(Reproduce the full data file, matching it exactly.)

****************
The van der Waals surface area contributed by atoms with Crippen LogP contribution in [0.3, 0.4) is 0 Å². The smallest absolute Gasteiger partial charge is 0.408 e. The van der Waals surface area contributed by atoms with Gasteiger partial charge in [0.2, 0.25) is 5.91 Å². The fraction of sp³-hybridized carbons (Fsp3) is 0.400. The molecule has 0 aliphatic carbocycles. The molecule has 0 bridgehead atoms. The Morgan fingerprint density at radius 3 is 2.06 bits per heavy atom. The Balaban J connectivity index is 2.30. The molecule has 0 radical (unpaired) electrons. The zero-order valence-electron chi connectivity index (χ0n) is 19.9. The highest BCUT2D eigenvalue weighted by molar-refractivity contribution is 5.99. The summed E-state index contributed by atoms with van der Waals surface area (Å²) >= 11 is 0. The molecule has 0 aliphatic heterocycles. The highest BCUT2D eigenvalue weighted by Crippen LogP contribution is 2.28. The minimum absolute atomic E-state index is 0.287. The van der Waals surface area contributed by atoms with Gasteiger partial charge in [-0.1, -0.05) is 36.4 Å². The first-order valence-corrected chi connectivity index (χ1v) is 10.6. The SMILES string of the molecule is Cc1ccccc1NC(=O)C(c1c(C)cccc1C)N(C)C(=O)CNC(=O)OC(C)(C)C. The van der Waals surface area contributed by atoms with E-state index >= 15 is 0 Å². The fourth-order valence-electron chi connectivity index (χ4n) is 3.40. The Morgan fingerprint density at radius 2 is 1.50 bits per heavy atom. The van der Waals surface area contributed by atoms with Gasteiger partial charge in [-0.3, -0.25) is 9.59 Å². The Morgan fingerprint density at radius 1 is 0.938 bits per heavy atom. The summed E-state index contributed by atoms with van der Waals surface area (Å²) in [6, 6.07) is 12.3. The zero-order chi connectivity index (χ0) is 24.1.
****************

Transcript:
The van der Waals surface area contributed by atoms with Crippen LogP contribution in [0.3, 0.4) is 0 Å². The smallest absolute Gasteiger partial charge is 0.408 e. The van der Waals surface area contributed by atoms with Gasteiger partial charge in [0.2, 0.25) is 5.91 Å². The fraction of sp³-hybridized carbons (Fsp3) is 0.400. The molecule has 0 aliphatic carbocycles. The molecule has 0 bridgehead atoms. The Morgan fingerprint density at radius 3 is 2.06 bits per heavy atom. The Balaban J connectivity index is 2.30. The molecule has 0 radical (unpaired) electrons. The zero-order valence-electron chi connectivity index (χ0n) is 19.9. The highest BCUT2D eigenvalue weighted by molar-refractivity contribution is 5.99. The summed E-state index contributed by atoms with van der Waals surface area (Å²) >= 11 is 0. The molecule has 0 aliphatic heterocycles. The highest BCUT2D eigenvalue weighted by Crippen LogP contribution is 2.28. The minimum absolute atomic E-state index is 0.287. The van der Waals surface area contributed by atoms with Gasteiger partial charge in [-0.1, -0.05) is 36.4 Å². The first-order valence-corrected chi connectivity index (χ1v) is 10.6. The SMILES string of the molecule is Cc1ccccc1NC(=O)C(c1c(C)cccc1C)N(C)C(=O)CNC(=O)OC(C)(C)C. The van der Waals surface area contributed by atoms with E-state index >= 15 is 0 Å². The fourth-order valence-electron chi connectivity index (χ4n) is 3.40. The Morgan fingerprint density at radius 2 is 1.50 bits per heavy atom. The van der Waals surface area contributed by atoms with Gasteiger partial charge in [-0.3, -0.25) is 9.59 Å². The Morgan fingerprint density at radius 1 is 0.938 bits per heavy atom. The summed E-state index contributed by atoms with van der Waals surface area (Å²) in [6, 6.07) is 12.3. The zero-order chi connectivity index (χ0) is 24.1.